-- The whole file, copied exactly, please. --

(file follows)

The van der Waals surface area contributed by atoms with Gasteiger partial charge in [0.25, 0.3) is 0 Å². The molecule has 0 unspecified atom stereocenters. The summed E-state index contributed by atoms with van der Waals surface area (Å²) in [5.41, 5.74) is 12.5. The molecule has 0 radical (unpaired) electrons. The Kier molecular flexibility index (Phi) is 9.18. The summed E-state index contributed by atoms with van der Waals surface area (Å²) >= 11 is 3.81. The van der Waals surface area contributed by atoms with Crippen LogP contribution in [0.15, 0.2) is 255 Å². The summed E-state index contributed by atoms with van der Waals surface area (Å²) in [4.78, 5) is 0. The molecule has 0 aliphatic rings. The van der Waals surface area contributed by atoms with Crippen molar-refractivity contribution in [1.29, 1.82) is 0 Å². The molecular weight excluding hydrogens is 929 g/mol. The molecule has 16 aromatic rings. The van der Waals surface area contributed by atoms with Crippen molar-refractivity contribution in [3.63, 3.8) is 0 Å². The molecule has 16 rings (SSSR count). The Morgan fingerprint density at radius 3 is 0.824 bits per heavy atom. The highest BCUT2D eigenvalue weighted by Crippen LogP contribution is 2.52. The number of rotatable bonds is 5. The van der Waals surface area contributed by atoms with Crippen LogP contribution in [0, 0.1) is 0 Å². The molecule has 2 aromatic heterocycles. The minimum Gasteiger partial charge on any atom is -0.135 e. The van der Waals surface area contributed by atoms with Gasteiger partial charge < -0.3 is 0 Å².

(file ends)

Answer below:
The van der Waals surface area contributed by atoms with Gasteiger partial charge in [0.25, 0.3) is 0 Å². The molecule has 0 unspecified atom stereocenters. The summed E-state index contributed by atoms with van der Waals surface area (Å²) in [5.41, 5.74) is 12.5. The molecule has 0 radical (unpaired) electrons. The Kier molecular flexibility index (Phi) is 9.18. The summed E-state index contributed by atoms with van der Waals surface area (Å²) >= 11 is 3.81. The van der Waals surface area contributed by atoms with Crippen LogP contribution in [0.15, 0.2) is 255 Å². The summed E-state index contributed by atoms with van der Waals surface area (Å²) in [4.78, 5) is 0. The molecule has 0 aliphatic rings. The van der Waals surface area contributed by atoms with Crippen molar-refractivity contribution in [1.29, 1.82) is 0 Å². The molecular weight excluding hydrogens is 929 g/mol. The molecule has 16 aromatic rings. The van der Waals surface area contributed by atoms with Crippen molar-refractivity contribution in [3.63, 3.8) is 0 Å². The molecule has 16 rings (SSSR count). The Morgan fingerprint density at radius 3 is 0.824 bits per heavy atom. The highest BCUT2D eigenvalue weighted by Crippen LogP contribution is 2.52. The number of rotatable bonds is 5. The van der Waals surface area contributed by atoms with Crippen LogP contribution in [0, 0.1) is 0 Å². The molecule has 2 aromatic heterocycles. The minimum Gasteiger partial charge on any atom is -0.135 e. The van der Waals surface area contributed by atoms with Gasteiger partial charge < -0.3 is 0 Å².